Ethylene glycol monomethyl ether
- Methyl cellosolve
Clear, colorless liquid with a mild ethereal odor.
Solvent for low viscosity cellulose acetate, natural resins, some synthetic resins & some alc sol dyes, in dyeing leather, in modified karl fischer reagent, in sealing moistureproof cellophane, in quick drying varnishes, enamels, nail polishes, wood stains.
Registry Numbers and Inventories.
EC Index Number
Flammable; Toxic for reproduction Category 2; Harmful
R 60 61 10 20/21/22
S 53 45
Tumorigen; Mutagen; Reproductive Effector; Human Data; Primary Irritant
Swiss Giftliste 1
Japan ENCS (MITI)
Melting point, °C
Boiling point, °C
Vapor pressure, mmHg
6.2 (20 C)
Vapor density (air=1)
0.82% at 20 C
34 (diethyl ether = 1)
Odor Threshold Odor threshold 60 ppm
0.98235 g/cm3 (0 C)
Solubility in water
1.53 cp (25 C)
0.033 n/m @ 20 C
1.4028 (20 C)
15.4 (20 C)
Partition coefficient, pKow
Heat of vaporization
Heat of combustion
Hazards and Protection.
Keep away from heat, sparks, and flame. Keep away from sources of ignition. Store in a tightly closed container. Keep under a nitrogen blanket. Store in a cool, dry, well-ventilated area away from incompatible substances. Flammables-area.
B3 D1B D2A D2B
Wash thoroughly after handling. Ground and bond containers when transferring material. Use spark-proof tools and explosion proof equipment. Do not get in eyes, on skin, or on clothing. Empty containers retain product residue, (liquid and/or vapor), and can be dangerous. Keep container tightly closed. Avoid contact with heat, sparks and flame. Do not ingest or inhale. Use only in a chemical fume hood. Do not pressurize, cut, weld, braze, solder, drill, grind, or expose empty containers to heat, sparks or open flames.
Eyes: Wear appropriate protective eyeglasses or chemical safety goggles as described by OSHA's eye and face protection regulations in 29 CFR 1910.133 or European Standard EN166. Skin: Wear appropriate protective gloves to prevent skin exposure. Clothing: Wear appropriate protective clothing to prevent skin exposure, rubber or neoprene gloves.
A half-face organic vapor respirator may be worn for up to ten times the exposure limit, or the maximum use concentration specified by the appropriate regulatory agency or respirator supplier, whichever is lowest. A full-face piece organic vapor respirator may be worn up to 50 times the exposure limit, or the maximum use concentration specified by the appropriate regulatory agency or respirator supplier, whichever is lowest. For emergencies or instances where the exposure levels are not known, use a full-face piece positive-pressure, air-supplied respirator.
Absorb spill with inert material, (e.g., dry sand or earth), then place into a chemical waste container. Remove all sources of ignition. Use a spark-proof tool. A vapor suppressing foam may be used to reduce vapors.
Stable under ordinary conditions of use and storage. Formation of explosive peroxides has been reported from auto-oxidation
Strong oxidizing agents, alkalis and acids.
Carbon monoxide, carbon dioxide.
Upper exp. limit, %
Lower exp. limit, %
Wear full protective clothing and NIOSH-approved self-contained breathing apparatus with full facepiece operated in the pressure demand or other positive pressure mode. Do not extinguish fire unless flow can be stopped. Use water in flooding quantities as fog. Solid streams of water may be ineffective. Cool all affected containers with flooding quantities of water. Apply water from as far a distance as possible. Use alcohol foam, dry chemical or carbon dioxide.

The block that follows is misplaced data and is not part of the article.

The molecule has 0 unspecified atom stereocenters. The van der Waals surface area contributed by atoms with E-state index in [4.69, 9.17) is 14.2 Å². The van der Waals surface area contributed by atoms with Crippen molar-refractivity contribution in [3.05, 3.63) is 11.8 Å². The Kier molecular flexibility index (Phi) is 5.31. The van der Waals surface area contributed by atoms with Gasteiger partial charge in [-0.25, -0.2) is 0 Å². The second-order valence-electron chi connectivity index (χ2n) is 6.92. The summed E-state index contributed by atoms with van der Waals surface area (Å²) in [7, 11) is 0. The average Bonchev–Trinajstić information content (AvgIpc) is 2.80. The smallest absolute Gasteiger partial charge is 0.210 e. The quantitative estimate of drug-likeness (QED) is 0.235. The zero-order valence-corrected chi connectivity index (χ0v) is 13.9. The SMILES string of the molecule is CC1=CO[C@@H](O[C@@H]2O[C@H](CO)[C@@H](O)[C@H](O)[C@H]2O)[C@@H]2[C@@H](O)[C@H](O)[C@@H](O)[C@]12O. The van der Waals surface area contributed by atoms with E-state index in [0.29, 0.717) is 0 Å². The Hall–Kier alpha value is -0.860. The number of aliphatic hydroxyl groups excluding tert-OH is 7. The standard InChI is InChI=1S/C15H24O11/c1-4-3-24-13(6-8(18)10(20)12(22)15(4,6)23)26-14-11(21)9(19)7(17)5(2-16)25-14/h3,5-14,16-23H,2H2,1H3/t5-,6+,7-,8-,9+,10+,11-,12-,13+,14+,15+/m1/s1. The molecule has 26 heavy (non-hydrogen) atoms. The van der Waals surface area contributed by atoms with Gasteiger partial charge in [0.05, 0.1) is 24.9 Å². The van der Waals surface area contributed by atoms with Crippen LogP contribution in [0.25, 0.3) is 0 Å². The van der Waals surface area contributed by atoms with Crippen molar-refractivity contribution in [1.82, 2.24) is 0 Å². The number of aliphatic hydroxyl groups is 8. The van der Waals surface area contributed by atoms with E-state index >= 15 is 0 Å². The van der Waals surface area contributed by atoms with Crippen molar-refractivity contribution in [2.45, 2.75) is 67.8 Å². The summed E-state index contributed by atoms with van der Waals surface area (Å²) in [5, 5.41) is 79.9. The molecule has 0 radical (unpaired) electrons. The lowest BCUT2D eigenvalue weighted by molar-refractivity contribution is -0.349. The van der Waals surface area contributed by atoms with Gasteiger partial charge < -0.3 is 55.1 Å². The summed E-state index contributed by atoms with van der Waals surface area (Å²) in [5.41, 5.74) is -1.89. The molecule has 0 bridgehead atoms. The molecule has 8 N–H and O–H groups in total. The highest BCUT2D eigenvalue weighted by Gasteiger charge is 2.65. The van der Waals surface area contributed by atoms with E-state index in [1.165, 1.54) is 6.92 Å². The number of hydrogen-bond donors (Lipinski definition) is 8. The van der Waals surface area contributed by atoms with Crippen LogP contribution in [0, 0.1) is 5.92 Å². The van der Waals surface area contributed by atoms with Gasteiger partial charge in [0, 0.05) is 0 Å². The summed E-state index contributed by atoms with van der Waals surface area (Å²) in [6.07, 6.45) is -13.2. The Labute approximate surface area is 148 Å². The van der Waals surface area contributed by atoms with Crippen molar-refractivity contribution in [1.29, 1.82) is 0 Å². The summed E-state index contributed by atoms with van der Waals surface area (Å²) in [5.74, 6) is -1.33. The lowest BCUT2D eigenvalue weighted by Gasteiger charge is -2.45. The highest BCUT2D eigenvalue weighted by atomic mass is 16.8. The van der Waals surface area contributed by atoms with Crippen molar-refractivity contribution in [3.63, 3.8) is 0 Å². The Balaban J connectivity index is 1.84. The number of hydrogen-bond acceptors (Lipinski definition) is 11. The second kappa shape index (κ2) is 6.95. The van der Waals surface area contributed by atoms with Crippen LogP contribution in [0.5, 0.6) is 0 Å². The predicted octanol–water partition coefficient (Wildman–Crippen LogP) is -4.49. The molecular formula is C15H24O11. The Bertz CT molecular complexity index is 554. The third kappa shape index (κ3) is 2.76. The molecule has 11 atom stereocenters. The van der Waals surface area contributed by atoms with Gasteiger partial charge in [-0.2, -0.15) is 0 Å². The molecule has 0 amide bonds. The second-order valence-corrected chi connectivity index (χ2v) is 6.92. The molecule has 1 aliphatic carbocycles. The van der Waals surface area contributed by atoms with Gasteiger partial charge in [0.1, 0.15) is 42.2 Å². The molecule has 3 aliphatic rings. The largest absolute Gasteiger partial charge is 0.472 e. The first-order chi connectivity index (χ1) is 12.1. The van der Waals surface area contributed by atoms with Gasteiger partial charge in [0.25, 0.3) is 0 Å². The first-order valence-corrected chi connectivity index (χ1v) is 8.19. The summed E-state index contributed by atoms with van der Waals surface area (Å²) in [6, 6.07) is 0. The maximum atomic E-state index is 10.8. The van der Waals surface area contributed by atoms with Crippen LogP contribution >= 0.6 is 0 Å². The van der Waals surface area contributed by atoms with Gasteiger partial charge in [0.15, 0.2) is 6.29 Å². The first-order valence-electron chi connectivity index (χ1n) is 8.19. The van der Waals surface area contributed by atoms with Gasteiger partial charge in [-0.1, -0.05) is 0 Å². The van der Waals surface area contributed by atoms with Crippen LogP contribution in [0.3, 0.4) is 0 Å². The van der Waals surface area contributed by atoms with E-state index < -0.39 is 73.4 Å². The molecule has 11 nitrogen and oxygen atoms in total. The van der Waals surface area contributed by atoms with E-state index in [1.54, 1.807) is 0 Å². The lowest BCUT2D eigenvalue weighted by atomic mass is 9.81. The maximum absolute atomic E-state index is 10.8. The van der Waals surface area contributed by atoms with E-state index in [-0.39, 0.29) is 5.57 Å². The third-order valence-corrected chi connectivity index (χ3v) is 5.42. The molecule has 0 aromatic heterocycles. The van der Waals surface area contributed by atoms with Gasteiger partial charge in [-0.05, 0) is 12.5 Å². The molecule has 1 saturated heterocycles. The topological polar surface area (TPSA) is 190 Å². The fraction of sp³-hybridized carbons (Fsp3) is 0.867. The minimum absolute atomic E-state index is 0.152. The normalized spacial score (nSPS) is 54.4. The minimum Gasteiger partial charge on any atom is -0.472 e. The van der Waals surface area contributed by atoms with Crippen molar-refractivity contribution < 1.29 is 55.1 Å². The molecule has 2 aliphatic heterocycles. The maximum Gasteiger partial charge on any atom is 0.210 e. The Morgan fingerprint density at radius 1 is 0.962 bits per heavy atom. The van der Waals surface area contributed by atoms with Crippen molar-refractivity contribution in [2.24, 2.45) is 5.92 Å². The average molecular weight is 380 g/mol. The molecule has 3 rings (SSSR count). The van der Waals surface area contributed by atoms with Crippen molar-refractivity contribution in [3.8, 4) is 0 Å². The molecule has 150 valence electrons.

Flamable liquid and vapor. May form explosive peroxides in air.
Vapors may form explosive mixtures with air. Vapors may travel to source of ignition and flash back. Most vapors are heavier than air. They will spread along ground and collect in low or confined areas (sewers, basements, tanks). Vapor explosion hazard indoors, outdoors or in sewers. May polymerize explosively when heated or involved in a fire. Runoff to sewer may create fire or explosion hazard. Containers may explode when heated. Many liquids are lighter than water.
Toxic gases and vapor (such as carbon monoxide) may be released in a fire involving methyl cellosolve.
OSHA PEL: TWA 25 ppm (80 mg/m3) skin NIOSH REL: TWA 0.1 ppm (0.3 mg/m3) skin NIOSH IDLH: 200 ppm
Prolonged exposure may cause injury to bone marrow, blood cells, kidney, liver and testes. A suspected human reproductive hazard and a birth defect hazard. Severe neurological disabilities has been reported from chronic industrial exposure. Symptoms have included headache, dizziness, lethargy, weakness, personality changes, apathy, unequal pupil size, and disorientation.
Moderately toxic. Can cause headache, fatigue, nausea, vomiting, dizziness, and weakness. Hemorrhagic gastritis, liver damage, pancreas damage and brain edema resulting in death has occurred in human exposure of 3 g/kg. Damage to kidneys is possible from ingestion of large quantities.
Inhalation of vapors may cause irritation, headache, dizziness, fatigue, nausea, vomiting, and loss of appetite. Weakness, incoordination and tremors may occur.
May cause irritation with redness and pain. May be absorbed through the skin with possible systemic effects.
May cause irritation, redness and pain.
If victim is conscious and alert, give 2-4 cupfuls of milk or water. Never give anything by mouth to an unconscious person. Get medical aid immediately.
Get medical aid immediately. Remove from exposure to fresh air immediately. If not breathing, give artificial respiration. If breathing is difficult, give oxygen.
Get medical aid immediately. Immediately flush skin with plenty of soap and water for at least 15 minutes while removing contaminated clothing and shoes. Wash clothing before reuse.
Immediately flush eyes with plenty of water for at least 15 minutes, occasionally lifting the upper and lower eyelids. Get medical aid immediately.